Paris agencies discuss the unique power of their advertising community.
The London ad community can be a bit navel gazing at times. As a hub that’s admired for the quality of the work it puts out, it’s easy to forget about the other good stuff out there, especially from outside the Anglophone world. And since Brexit happened (although the fun’s really only just begun with that one!), global eyes are paying more attention to markets across the Channel.
There’s something special about the French advertising industry. The country is host to the business’ most important festival and award show in Cannes and is consistently one of the most awarded markets there. Last year France took fifth place, making it the second most awarded nation in Europe after the UK. That kind of international influence is noteworthy, considering about 660 million more people speak English than French worldwide.
So what makes France so dominant? While visiting in Paris recently, I decided to ask a selection of French agencies what about their country helps them to do it so well.
At first they thought it was a stupid question. It is a bit. Advertising works on the same principles the world over. This is the 21st Century – everything is globalised and the same business principles often apply everywhere. “I don’t know if there is a real difference between French advertising and the rest of the world,” ponders Olivier Apers, Executive Creative Director at BETC. “I don’t know if our advertising tastes French.”
Obviously we couldn’t stop there though. We need to go deeper, Inception style. So let’s start by gathering some raw materials: the best of French advertising – and the Frenchest of good advertising. For the most part big French brands, no matter how international their markets, use famous French agencies.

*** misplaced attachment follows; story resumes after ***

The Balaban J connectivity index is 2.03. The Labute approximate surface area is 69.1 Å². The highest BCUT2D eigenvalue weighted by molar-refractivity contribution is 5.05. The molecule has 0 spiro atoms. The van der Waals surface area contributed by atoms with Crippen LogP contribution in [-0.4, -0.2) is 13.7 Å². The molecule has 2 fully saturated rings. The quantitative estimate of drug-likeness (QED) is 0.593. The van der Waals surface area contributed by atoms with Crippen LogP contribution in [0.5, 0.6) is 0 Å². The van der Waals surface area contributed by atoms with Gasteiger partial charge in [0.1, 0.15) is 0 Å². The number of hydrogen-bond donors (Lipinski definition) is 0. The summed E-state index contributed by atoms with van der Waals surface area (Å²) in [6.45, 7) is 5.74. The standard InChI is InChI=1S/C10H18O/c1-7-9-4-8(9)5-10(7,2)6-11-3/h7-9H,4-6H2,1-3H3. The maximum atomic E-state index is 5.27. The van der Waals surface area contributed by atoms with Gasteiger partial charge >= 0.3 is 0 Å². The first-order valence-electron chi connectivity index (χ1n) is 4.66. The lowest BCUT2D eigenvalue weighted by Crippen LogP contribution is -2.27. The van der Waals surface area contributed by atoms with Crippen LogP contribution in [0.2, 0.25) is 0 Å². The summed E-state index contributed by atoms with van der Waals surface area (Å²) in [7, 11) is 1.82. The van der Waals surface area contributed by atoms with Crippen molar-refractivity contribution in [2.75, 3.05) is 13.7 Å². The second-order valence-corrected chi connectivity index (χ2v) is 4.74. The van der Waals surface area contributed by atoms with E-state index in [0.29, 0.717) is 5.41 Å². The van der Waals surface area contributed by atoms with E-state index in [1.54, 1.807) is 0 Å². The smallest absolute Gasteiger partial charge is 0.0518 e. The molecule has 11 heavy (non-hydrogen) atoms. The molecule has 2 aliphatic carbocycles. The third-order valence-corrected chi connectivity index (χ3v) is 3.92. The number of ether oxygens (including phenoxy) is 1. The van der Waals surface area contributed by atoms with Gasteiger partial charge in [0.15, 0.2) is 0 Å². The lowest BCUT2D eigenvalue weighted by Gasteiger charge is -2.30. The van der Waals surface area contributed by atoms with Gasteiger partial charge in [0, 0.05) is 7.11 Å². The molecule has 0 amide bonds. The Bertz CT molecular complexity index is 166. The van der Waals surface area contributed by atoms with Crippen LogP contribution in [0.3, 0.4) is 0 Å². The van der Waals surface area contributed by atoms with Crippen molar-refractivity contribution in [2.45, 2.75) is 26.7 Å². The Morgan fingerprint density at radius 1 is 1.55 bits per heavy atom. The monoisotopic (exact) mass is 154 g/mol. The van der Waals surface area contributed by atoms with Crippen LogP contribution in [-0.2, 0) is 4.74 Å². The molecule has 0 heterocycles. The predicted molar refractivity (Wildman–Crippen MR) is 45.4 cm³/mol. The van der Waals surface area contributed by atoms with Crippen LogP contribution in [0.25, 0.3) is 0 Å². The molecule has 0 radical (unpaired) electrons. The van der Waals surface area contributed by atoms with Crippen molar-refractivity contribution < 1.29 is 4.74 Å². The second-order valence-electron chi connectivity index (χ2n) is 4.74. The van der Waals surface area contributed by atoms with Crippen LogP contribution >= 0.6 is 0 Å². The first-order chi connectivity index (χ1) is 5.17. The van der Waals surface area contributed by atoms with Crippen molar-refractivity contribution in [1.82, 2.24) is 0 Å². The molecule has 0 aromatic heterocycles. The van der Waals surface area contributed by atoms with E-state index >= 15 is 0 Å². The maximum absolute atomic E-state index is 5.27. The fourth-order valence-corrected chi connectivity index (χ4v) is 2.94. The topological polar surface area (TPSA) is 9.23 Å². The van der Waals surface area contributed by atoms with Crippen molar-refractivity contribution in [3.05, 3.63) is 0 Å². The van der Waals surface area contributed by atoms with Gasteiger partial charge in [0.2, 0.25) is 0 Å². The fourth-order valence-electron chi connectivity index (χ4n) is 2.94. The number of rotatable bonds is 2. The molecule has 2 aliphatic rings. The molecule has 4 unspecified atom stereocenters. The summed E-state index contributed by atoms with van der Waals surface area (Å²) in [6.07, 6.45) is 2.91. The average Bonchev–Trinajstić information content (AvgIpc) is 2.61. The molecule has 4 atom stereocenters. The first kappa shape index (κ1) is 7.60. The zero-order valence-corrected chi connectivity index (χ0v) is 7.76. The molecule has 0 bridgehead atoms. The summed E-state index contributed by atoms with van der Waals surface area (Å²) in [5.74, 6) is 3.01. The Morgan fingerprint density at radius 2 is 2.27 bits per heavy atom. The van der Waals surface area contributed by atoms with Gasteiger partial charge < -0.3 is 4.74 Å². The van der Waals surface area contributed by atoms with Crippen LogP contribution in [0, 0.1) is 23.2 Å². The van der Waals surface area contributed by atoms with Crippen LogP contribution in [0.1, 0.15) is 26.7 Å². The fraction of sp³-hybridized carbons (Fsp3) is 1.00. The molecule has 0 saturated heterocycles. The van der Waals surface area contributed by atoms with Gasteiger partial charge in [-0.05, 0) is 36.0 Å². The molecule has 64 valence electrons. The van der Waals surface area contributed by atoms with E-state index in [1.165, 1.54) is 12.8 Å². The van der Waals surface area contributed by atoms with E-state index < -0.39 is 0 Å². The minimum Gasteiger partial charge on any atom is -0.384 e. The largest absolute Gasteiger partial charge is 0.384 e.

Publicis and Havas are the leviathans of the market, but BETC are the agency du jour for that contemporary French flavour. New Zealander Mark Forgan, Creative Director at Rosapark, came to France seven years ago and from his foreigner’s perspective BETC is the peak of French advertising today. “It’s typically French but international,” he says. “I feel like it’s the point where fashion meets advertising. It’s really modern. Even when they do Evian, although it’s quite international it has a bit of French taste to it. Then they have CANAL+ and of course Air France.”
Air France is about as French as it gets, according to everyone I speak to in Paris. “It’s selling the French lifestyle,” suggests Bruno Lee, Deputy Managing Director at Sid Lee. Frenchness is their product.
Evian is an example we can perhaps learn more from. Their relationship with BETC goes back to 1994, and since then it has stuck with the same strategy, trying to own the idea of youthfulness. This thread continues today, and their babies have become iconic. The campaigns are more than a little weird, but they work. This demonstrates something that French agencies do better than anyone – long-term development of a creative concept. It takes perseverance and conviction that most agencies fail to demonstrate. “It’s typically French,” says Olivier. “And maybe that’s our own particularity regarding the agency and the French market. We do not try to reinvent a strategy each year for a brand. When we find something that we believe in, we like to build on it.”
What about the bad side of French advertising? I asked what the lowest common denominator was. Those clichés particular to French culture? It was easier for Mark and Jamie Standen, his creative partner at Rosapark, with their immigrant perspective. “When you turn on the TV in a hotel, in the UK you see a bunch of ads for short term loans,” says Jamie. “In America it’s pharmaceutical ads. In France it’s mass-produced food like cheese or yogurt.” He describes the typical scene of two women by a swimming pool enthusing about how surprisingly delicious their 0%-fat yogurt is. Bruno agrees that dairy products are particularly guilty. “If there is a French cliché of advertising it would be for this sort of brand,” he says. “Like people enjoying a yogurt in a really ecstatic way, or kids in the countryside watching farmers milk cows.”